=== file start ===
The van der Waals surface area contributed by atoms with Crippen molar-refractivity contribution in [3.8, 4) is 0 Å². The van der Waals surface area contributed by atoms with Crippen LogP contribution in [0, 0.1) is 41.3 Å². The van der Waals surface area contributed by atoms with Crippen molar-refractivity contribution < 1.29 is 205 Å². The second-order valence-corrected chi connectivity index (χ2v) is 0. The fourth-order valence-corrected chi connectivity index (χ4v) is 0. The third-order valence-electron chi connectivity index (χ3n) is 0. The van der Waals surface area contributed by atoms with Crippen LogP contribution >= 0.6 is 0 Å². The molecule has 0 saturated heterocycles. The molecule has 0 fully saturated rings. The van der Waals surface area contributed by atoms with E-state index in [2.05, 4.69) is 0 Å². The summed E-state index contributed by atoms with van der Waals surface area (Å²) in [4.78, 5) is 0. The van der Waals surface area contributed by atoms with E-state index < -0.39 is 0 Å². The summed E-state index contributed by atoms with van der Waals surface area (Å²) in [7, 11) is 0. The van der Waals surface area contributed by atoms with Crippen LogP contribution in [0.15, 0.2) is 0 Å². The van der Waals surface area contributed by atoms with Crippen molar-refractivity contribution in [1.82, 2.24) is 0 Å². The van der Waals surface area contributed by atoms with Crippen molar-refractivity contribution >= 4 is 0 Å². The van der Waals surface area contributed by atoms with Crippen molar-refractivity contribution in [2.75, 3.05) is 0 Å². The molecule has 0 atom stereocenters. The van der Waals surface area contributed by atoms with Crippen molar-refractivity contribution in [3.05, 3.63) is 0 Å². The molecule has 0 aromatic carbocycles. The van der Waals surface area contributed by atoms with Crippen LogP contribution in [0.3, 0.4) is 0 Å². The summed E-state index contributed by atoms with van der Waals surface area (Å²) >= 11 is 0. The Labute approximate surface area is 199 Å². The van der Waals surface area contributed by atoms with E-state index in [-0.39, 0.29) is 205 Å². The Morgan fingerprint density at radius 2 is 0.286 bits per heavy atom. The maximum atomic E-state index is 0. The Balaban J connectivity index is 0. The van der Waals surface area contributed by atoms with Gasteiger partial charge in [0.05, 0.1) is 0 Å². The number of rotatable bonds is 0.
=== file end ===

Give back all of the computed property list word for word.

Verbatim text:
The van der Waals surface area contributed by atoms with Crippen molar-refractivity contribution in [3.8, 4) is 0 Å². The van der Waals surface area contributed by atoms with Crippen LogP contribution in [0, 0.1) is 41.3 Å². The van der Waals surface area contributed by atoms with Crippen molar-refractivity contribution < 1.29 is 205 Å². The second-order valence-corrected chi connectivity index (χ2v) is 0. The fourth-order valence-corrected chi connectivity index (χ4v) is 0. The third-order valence-electron chi connectivity index (χ3n) is 0. The van der Waals surface area contributed by atoms with Crippen LogP contribution >= 0.6 is 0 Å². The molecule has 0 saturated heterocycles. The molecule has 0 fully saturated rings. The van der Waals surface area contributed by atoms with E-state index in [2.05, 4.69) is 0 Å². The summed E-state index contributed by atoms with van der Waals surface area (Å²) in [4.78, 5) is 0. The van der Waals surface area contributed by atoms with E-state index < -0.39 is 0 Å². The summed E-state index contributed by atoms with van der Waals surface area (Å²) in [7, 11) is 0. The van der Waals surface area contributed by atoms with Crippen LogP contribution in [0.15, 0.2) is 0 Å². The van der Waals surface area contributed by atoms with Crippen molar-refractivity contribution in [1.82, 2.24) is 0 Å². The van der Waals surface area contributed by atoms with Crippen molar-refractivity contribution >= 4 is 0 Å². The van der Waals surface area contributed by atoms with Crippen molar-refractivity contribution in [2.75, 3.05) is 0 Å². The molecule has 0 atom stereocenters. The van der Waals surface area contributed by atoms with Crippen molar-refractivity contribution in [3.05, 3.63) is 0 Å². The molecule has 0 aromatic carbocycles. The van der Waals surface area contributed by atoms with Crippen LogP contribution in [0.3, 0.4) is 0 Å². The summed E-state index contributed by atoms with van der Waals surface area (Å²) >= 11 is 0. The Labute approximate surface area is 199 Å². The van der Waals surface area contributed by atoms with E-state index in [-0.39, 0.29) is 205 Å². The Morgan fingerprint density at radius 2 is 0.286 bits per heavy atom. The maximum atomic E-state index is 0. The Balaban J connectivity index is 0. The van der Waals surface area contributed by atoms with Gasteiger partial charge in [0.05, 0.1) is 0 Å². The number of rotatable bonds is 0.